Freshly Unchanged

Arsia Mons, a Martian volcano last active around 50 million years ago

[Image: The Arsia Mons volcano on Mars; image courtesy of NASA, via Flickr. The original (very complete) page of information at the NASA site itself quotes a researcher, one Jacob Richardson, who says, “We estimate that the peak activity for the volcanic field at the summit of Arsia Mons probably occurred approximately 150 million years ago–the late Jurassic period on Earth–and then died out around the same time as Earth’s dinosaurs.” It built up slowly, very slowly: Richardson says, “Think of it like a slow, leaky faucet of magma… Arsia Mons was creating about one volcanic vent every 1 to 3 million years at the peak, compared to one every 10,000 years or so in similar regions on Earth.” The caldera is about 68 miles (110 kilometers) in diameter, and “deep enough to hold the entire volume of water in Lake Huron, and then some.” (For comparison, the surface area of Lake Huron, per Wikipedia, is about 23,000 miles; the Arsia Mons caldera’s surface area works out to less than 15,000 square miles — the caldera is much deeper than the Great Lake.)]

From whiskey river:

Theory of Memory

Long, long ago, before I was a tormented artist, afflicted with longing yet incapable of forming durable attachments, long before this, I was a glorious ruler uniting all of a divided country—so I was told by the fortune-teller who examined my palm. Great things, she said, are ahead of you, or perhaps behind you; it is difficult to be sure. And yet, she added, what is the difference? Right now you are a child holding hands with a fortune-teller. All the rest is hypothesis and dream.

(Louise Glück [source])


The Ordinary Life

To rise early, reconsider, rise again later
to papers and the news. To smoke a few if time
permits and, second-guessing the weather,

dress. Another day of what we bring to it –
matters unfinished from days before,
regrets over matters we’ve finished poorly.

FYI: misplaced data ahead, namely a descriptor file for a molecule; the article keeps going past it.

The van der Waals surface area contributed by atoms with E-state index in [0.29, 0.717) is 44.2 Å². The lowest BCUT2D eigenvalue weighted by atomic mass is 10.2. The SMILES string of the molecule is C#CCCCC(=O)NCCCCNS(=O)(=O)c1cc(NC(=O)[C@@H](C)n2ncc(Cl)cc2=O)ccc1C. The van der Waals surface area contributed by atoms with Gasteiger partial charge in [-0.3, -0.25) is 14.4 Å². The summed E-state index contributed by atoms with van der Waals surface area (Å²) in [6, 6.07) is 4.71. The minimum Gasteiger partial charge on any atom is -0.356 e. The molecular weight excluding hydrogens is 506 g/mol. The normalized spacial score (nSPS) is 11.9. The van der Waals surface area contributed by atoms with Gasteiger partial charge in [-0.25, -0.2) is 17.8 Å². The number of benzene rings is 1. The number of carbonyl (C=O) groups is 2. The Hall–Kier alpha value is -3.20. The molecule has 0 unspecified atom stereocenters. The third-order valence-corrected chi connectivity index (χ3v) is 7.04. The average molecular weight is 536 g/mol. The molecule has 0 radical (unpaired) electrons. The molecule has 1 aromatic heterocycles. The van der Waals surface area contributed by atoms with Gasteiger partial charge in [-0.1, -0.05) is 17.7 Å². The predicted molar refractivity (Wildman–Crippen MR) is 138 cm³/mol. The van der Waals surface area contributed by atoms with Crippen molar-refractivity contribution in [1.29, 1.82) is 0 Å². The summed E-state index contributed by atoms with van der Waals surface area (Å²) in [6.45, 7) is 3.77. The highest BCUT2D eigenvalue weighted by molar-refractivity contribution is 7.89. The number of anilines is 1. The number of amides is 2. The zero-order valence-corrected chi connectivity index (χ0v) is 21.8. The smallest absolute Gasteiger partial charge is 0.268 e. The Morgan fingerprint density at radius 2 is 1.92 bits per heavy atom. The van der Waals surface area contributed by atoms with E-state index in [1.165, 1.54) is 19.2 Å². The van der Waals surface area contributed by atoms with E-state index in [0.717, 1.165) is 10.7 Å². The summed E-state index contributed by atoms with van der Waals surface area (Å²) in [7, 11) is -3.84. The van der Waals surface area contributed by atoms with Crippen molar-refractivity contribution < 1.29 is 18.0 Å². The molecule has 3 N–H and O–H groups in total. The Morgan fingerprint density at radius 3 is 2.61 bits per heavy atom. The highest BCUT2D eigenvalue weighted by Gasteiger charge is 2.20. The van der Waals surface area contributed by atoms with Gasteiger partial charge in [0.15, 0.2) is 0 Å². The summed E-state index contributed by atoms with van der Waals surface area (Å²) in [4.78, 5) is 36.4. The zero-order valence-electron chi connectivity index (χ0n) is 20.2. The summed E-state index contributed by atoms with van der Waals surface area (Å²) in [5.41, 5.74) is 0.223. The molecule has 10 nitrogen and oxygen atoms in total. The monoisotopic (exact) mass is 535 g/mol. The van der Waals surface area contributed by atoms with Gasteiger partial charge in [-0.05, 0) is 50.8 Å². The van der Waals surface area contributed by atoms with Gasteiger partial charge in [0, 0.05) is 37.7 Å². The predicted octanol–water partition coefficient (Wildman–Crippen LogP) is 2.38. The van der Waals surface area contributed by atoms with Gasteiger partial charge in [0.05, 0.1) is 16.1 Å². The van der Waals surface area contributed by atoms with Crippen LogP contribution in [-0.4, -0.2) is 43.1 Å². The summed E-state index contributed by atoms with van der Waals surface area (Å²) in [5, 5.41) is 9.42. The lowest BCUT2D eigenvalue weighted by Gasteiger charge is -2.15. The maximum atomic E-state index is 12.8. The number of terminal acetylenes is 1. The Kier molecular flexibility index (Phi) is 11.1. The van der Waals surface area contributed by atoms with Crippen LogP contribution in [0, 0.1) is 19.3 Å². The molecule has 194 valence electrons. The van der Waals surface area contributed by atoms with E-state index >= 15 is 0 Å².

Just once you’d like to start out early,
free from memory and lighter for it.
Like Adam, on that first day: alone

but cheerful, no fear of the maker,
anything his for the naming; nothing
to shrink from, nothing to shirk,

no lot to carry that wasn’t by choice.
And at night, no voice to keep him awake,
no hurry to rise, no hurry not to.

(Tracy K. Smith [source])


Buddhists say that thoughts are like drops of water on the brain; when you reinforce the same thought, it will etch a new stream into your consciousness, like water eroding the side of a mountain. Scientists confirm this bit of folk wisdom: our neurons break connections and form new pathways all the time.

(Caitlin Doughty [source])


Theoretically there is no absolute proof that one’s awakening in the morning (the finding oneself again in the saddle of one’s personality) is not really a quite unprecedented event, a perfectly original birth.

(Vladimir Nabokov [source])

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Curiosity’s “Seven Minutes of Terror”: Best Explanation

This video has been out for awhile, but I still find it entertaining. It’s a bunch of NASA folks explaining all the things that have to happen exactly right in order to get the Mars Science Laboratory (MSL), a/k/a Curiosity, safely from space to the Martian surface. It’s way more complicated than the landings of earlier rovers: this one is the size of a small car, weighs about a thousand pounds, and is (per the device’s full name) chock-full of chemical-analysis and other testing instruments.

One of the cooler items on board: a rock-blasting laser. It can focus in on a rock several meters away, and vaporize it — filming the dust, which will tell it [something or other] about the material the rock was made of.

(On the other hand, I have a little science-fiction scenario in my head: say there are two single-celled organisms remaining on Mars, on the whole planet, following eons of extinction. Say these two have just successfully mated, and reproduced single-celled organism #3. The happy family is all excited, of course, and starts to plan for the future of their species on, oh no!, on exactly the wrong pebble…)

As you probably know by now, the landing seems to have gone off without a hitch. So, so cool.

Update, 2012-08-08: Just saw this cartoon in the e-newsletter for The Funny Times, which pointed out that both Gabby Douglas and Curiosity stuck their landings.


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At the Outset

From whiskey river:


Why do we bother with the rest of the day,
the swale of the afternoon,
the sudden dip into evening,

then night with his notorious perfumes,
his many-pointed stars?

This is the best–
throwing off the light covers,
feet on the cold floor,
and buzzing around the house on espresso–

maybe a splash of water on the face,
a palmful of vitamins–
but mostly buzzing around the house on espresso,

dictionary and atlas open on the rug,
the typewriter waiting for the key of the head,
a cello on the radio,

and, if necessary, the windows–
trees fifty, a hundred years old
out there,
heavy clouds on the way
and the lawn steaming like a horse
in the early morning.

(Billy Collins [source])


Whatever it is that pulls the pin, that hurls you past the boundaries of your own life into a brief and total beauty, even for a moment, it is enough.

(Jeanette Winterson [source])

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